Shares of Teva Pharmaceuticals (NYSE:TEVA) were up over 9% in late trading on Feb.12. The company posted EPS and revenue that exceeded analysts’ expectations.
The earnings report made it three quarters in a row that Teva stock has beaten revenue expectations. The bottom line number marked a reversal from the third quarter. In that quarter, the company missed on EPS.
The positive earnings report was good news for a company that needs it. But the results already were baked into the stock.
The Company Has Successfully Cut Costs
Teva has been facing two significant roadblocks to growth. The first was unwinding a pile of debt the company took on from its $40 billion purchase of Actavis Generics from Allergan (NYSE:AGN) in 2016. The company is still bringing forward about $25 billion in liabilities.
The company is also forecasting a loss of revenue from its top-selling multiple sclerosis drug Copaxone. Teva is forecasting that sales of Copaxone will drop to $1.2 billion from $1.5 billion. To help with that, the company has just completed a $3 billion restructuring.
This is helping lower the company’s operating costs. But what investors will be keen to monitor is alternate revenue streams. The company is expecting to make up some of the decline in Copaxone revenue with increased sales of Austedo and Ajovy which have begun to pick up. Austedo is a treatment for tardive dyskinesia. Ajovy is a migraine treatment.
Teva and the Opioid Lawsuit
The second obstacle is a lack of resolution in the company’s legal battle that spans five states. Teva is among one of several drugmakers listed in the lawsuit. The suit alleges that Teva (among others) bears responsibility for the expansion of the opioid epidemic that has plagued the United States for several years.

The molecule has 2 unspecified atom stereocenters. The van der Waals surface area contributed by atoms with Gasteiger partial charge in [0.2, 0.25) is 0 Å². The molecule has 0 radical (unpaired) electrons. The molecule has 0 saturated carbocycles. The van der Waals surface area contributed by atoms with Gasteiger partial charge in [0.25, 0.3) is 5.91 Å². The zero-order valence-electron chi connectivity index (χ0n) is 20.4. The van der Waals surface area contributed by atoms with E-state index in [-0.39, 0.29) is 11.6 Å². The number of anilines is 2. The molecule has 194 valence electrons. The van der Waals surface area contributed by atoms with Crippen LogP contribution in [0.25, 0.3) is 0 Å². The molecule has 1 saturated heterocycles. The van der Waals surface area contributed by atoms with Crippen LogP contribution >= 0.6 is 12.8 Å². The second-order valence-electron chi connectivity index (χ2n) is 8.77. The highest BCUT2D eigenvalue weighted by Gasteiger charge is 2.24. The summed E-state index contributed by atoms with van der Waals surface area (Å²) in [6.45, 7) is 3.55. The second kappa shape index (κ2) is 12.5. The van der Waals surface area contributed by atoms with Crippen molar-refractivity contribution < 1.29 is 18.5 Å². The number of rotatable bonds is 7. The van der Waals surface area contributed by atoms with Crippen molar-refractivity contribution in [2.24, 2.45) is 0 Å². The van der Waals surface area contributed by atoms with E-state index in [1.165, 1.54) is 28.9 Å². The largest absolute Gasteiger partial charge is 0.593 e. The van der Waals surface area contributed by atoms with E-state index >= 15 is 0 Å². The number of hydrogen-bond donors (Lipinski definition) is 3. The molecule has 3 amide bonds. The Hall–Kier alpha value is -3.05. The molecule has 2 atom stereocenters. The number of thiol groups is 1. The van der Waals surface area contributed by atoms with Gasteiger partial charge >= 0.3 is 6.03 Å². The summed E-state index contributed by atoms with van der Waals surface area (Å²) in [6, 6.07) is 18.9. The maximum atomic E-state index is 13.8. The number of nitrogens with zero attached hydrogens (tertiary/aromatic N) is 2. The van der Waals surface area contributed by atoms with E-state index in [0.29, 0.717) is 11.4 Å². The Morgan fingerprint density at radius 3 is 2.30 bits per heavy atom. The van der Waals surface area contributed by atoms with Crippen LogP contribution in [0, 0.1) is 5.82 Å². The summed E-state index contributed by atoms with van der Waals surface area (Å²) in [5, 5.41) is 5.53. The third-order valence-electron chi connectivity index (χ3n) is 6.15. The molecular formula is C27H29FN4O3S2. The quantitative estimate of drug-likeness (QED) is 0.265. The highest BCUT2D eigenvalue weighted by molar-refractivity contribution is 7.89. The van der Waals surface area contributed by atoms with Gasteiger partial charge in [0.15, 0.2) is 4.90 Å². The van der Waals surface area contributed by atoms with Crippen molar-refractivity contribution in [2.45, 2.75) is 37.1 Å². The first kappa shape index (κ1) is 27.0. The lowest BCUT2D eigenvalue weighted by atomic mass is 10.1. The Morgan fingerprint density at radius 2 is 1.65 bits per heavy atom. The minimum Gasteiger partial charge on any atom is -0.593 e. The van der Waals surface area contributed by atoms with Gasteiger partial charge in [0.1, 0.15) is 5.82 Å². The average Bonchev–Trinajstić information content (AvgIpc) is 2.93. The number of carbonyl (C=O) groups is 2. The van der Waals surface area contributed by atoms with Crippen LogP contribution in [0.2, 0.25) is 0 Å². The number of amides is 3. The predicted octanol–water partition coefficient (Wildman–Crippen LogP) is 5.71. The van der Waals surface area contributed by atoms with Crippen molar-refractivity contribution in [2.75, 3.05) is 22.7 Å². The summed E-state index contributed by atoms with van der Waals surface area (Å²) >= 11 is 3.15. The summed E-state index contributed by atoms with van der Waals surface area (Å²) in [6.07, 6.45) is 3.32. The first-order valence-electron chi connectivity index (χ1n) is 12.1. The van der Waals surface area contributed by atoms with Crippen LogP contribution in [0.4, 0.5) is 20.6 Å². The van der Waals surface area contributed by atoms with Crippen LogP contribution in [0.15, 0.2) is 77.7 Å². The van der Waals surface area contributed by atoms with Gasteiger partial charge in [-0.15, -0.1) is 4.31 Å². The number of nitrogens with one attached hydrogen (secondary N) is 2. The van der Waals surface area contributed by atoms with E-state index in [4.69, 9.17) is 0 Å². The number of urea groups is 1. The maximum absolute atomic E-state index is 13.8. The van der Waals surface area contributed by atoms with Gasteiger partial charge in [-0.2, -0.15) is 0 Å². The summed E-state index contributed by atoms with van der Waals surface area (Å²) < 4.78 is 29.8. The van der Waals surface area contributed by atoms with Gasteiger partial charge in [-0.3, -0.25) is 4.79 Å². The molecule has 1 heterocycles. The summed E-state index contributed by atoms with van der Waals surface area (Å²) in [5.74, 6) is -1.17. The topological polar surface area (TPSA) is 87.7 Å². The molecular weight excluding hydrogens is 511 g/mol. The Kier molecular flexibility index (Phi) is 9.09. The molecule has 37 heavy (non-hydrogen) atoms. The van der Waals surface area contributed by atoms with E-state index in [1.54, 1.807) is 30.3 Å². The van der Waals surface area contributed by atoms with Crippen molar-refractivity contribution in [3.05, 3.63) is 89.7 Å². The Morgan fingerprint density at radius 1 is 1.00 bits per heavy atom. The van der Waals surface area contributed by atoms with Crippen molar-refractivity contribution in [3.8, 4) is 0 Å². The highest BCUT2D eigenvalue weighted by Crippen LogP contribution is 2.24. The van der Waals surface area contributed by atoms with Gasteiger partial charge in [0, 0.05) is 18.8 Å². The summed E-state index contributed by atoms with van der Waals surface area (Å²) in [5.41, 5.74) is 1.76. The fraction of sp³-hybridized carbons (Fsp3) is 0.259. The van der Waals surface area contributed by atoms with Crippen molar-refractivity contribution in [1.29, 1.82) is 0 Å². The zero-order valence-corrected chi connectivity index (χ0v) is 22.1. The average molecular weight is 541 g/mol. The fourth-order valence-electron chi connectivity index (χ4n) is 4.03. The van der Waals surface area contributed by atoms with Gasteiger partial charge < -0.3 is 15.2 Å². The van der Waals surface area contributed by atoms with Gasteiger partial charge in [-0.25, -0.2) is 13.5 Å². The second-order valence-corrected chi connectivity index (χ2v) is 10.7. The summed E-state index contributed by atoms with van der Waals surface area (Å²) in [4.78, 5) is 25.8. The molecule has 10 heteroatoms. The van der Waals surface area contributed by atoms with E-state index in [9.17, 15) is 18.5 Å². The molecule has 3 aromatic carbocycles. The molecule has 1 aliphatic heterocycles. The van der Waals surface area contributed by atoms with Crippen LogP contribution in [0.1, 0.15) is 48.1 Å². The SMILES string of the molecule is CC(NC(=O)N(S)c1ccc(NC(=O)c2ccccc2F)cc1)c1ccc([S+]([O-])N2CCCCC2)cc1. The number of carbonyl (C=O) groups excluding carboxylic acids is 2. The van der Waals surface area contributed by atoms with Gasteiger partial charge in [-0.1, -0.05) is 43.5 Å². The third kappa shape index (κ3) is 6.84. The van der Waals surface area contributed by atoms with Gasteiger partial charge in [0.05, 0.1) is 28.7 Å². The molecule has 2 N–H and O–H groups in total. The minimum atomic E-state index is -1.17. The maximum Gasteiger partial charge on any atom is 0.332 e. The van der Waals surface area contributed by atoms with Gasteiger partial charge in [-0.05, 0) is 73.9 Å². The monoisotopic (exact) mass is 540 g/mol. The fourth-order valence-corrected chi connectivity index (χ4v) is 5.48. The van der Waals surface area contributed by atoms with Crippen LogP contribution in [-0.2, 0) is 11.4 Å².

Teva’s stock briefly went up in October on the announcement that it had offered a settlement. In the settlement offer, Teva agreed to pay $250 million in cash over ten years. The company will also supply $23 million in drugs. The total settlement for all the companies involved would total $48 billion.
However, the settlement is not approved by all the attorneys general involved. In October, Teva was optimistic that it would have a resolution by the end of the year. But with the calendar moving deeper into 2020, the settlement is still not approved.
Perhaps for legal reasons, the company did not offer any further guidance on a resolution during the conference call. In fairness, there may be a resolution to the lawsuit in short order. However, in an election year, it may drag on for some time. And that means it could still be hanging over the stock for some time.
The Trend Is Against Teva Stock
Teva stock has been trending down since reaching its all-time high in 2015. The bigger problem is that the stock dipped below $20 late in 2018. Since then, it has never regained that level. In fact, the stock topped out at just over $19 in 2019. Currently, it would take a surge of more than 40% for Teva to reach $20.
However, the stock has surged over 100% since August. It makes you wonder if there is any more run left in the stock. Even if the stock went up by 20%, Teva would be generating a nice return. But that would put the stock around $16 per share. And Teva stock hasn’t been higher than $15 per share since April 2019. To reach that level, the stock would have to rise just over 10% from current levels.
If the company can put the lawsuit behind it, it would go a long way to taking away uncertainty, but right now I think Teva has already priced in all its good news.
As of this writing, Chris Markoch did not hold a position in any of the aforementioned securities.